On the face of it, the sleepy Emirate of Fujairah doesn't have much going for it. It has a tiny population of less than 200,000 people (of whom, no more than 15% are actual locals); it consists mainly of barren mountains; and, most importantly, it doesn't have any oil.
Yet, in spite of this, Fujairah appears to be on the up at the moment – something shown by the huge number of building projects going on in town, and around the Emirate. And, what's driving all this, is that Estate Agent's cliché – Location, Location, Location.
Because, this is the UAE's only port on the Indian Ocean – so, rather than send its oil around the troubled Straits of Hormuz in vulnerable tankers or pipelines, Abu Dhabi has constructed a pipeline through the mountains to Fujairah, so that this obscure port now handles 70% of Abu Dhabi's oil exports – or, a whopping 1.5 million barrels a day.
When you see the size of Fujairah's huge oil terminal (row upon row of massive tanks lining the shoreline), then you can see that some of the UAE's oil money is now rubbing off on Fujairah too. And all this is fuelling Fujairah's current growth spurt – everywhere you looked, there were new office blocks going up in town, or new resort hotels being built along the coastline.
Because, Fujairah is becoming a rather unlikely holiday destination too. Not particularly for us westerners, but mainly for wealthy Arabs who enjoy its mountain scenery and its more laid-back atmosphere (I suppose that most places are laid-back when compared to the flashy pleasures of Dubai).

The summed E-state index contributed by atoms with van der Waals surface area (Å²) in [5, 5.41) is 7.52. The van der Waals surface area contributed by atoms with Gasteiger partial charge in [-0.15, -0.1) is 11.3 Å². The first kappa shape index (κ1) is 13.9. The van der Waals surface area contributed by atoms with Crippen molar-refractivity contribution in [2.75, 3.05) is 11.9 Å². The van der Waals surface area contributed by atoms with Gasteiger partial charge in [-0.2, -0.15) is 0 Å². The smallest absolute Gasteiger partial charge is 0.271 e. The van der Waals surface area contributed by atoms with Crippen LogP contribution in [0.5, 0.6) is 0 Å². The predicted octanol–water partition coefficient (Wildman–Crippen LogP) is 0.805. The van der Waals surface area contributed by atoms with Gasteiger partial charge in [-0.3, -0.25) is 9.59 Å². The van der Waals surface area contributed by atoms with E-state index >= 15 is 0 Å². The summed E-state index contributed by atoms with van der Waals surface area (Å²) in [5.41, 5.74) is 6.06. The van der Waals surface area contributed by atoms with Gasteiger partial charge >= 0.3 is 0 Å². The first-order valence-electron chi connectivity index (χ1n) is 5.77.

Having said all that, there's not a huge amount for a western tourist to do here – so, this is one of those places where you don't mind only having half a day here. We joined the "East Coast Landmarks" Tour – a tour which couldn't bring itself to be called a "Highlights" tour, in case that term breached the Trades Descriptions Act. So, we saw the few sights there are to see in Fujairah – its 17th century castle, its moderately interesting Museum, a castle in an oasis, an old mosque, and a roadside market. Not exactly what you'd call a "fun-filled" day, but it gave us a decent insight into what's going on here.
Our guide proudly told us that if we come back to Fujairah in 5 years time, it will look more attractive than Dubai. I seem to remember them saying the same thing on a tour I went on about 5 years ago! This place doesn't have the limitless resources of its Emirati cousins, but like them, it has some grand plans for the future. It will be interesting to see how it turns out.